A practice to determine a non-toxic chemical concentration (e.g., by testing cell viability) before measuring T cell activity upon chemical exposure was used by five studies (16%). All chemical concentrations are listed in Table S2 (Supplementary Material). Protein-conjugated chemicals (i.e., PPD- and MI-HSA) induced a comparable or even better proliferative response compared to the soluble correspondent chemical (Supplementary Material, Table S2) (Jenkinson, 2010; Oakes, 2017; Popple, 2016; Wicks, 2019) [79,100,102,116]. Jenkinson and colleagues (2010) [79] calculated the equivalent molar scale of soluble and HSA-associated PPD to compare the strength of induced activation/proliferation. They revealed that HSA-bound PPD possesses a stronger antigenic capacity. In the case of the protein-bound forms of the chemicals, the induced proliferative responses follow the classical dose-dependent trend and better correlate to patients’ patch test results (Popple, 2016; Wicks, 2019) [102,116]. Soluble chemicals generally become toxic at higher concentrations. Notably, a baseline proliferation response to HSA may be taken into account. Soluble MI and HSA alone induce T cell proliferation in 7 and 9 patients out of 31, respectively, while 17/31 patients responded to MI-HSA (Popple, 2016) [116].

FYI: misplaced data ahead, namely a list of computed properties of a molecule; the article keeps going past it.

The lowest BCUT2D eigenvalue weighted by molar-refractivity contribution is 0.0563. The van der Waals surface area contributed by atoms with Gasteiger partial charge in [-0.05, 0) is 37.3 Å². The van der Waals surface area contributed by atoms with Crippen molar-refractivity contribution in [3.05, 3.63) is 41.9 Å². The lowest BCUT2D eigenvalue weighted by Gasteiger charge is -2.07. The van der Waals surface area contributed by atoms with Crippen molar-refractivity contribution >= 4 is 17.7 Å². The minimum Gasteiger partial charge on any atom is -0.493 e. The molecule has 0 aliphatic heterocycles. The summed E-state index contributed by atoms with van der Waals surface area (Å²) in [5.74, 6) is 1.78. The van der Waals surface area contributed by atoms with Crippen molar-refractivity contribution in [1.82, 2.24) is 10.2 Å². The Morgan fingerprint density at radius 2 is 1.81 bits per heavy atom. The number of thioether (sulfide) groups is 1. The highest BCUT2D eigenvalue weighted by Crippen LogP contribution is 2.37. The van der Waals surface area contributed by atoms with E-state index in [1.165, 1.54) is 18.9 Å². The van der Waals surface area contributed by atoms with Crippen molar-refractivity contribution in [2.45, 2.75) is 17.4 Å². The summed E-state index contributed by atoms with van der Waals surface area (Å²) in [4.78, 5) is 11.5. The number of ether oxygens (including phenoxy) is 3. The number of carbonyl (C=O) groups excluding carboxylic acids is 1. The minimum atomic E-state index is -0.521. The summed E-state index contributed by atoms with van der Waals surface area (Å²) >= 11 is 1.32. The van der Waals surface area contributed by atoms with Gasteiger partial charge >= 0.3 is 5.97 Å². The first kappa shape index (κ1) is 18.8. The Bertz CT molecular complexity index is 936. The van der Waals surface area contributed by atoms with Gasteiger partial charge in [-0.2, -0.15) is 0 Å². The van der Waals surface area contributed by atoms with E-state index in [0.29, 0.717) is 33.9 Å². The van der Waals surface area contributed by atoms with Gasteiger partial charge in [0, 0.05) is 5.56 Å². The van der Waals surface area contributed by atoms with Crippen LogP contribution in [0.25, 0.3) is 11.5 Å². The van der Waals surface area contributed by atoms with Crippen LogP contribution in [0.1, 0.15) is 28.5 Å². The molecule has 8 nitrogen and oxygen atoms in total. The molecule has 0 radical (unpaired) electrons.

3.2.3. Blood as Major T Cell Source

Almost all screened publications (29/32 studies, 91%) relied on PBMC as the source for T cells. Three publications (9.4%) presented results obtained in T cell-like cell lines that sometimes expressed a single TCR. One study studied T cell clones derived from patch test skin lesions in parallel to PBMC (Newell, 2013) [105].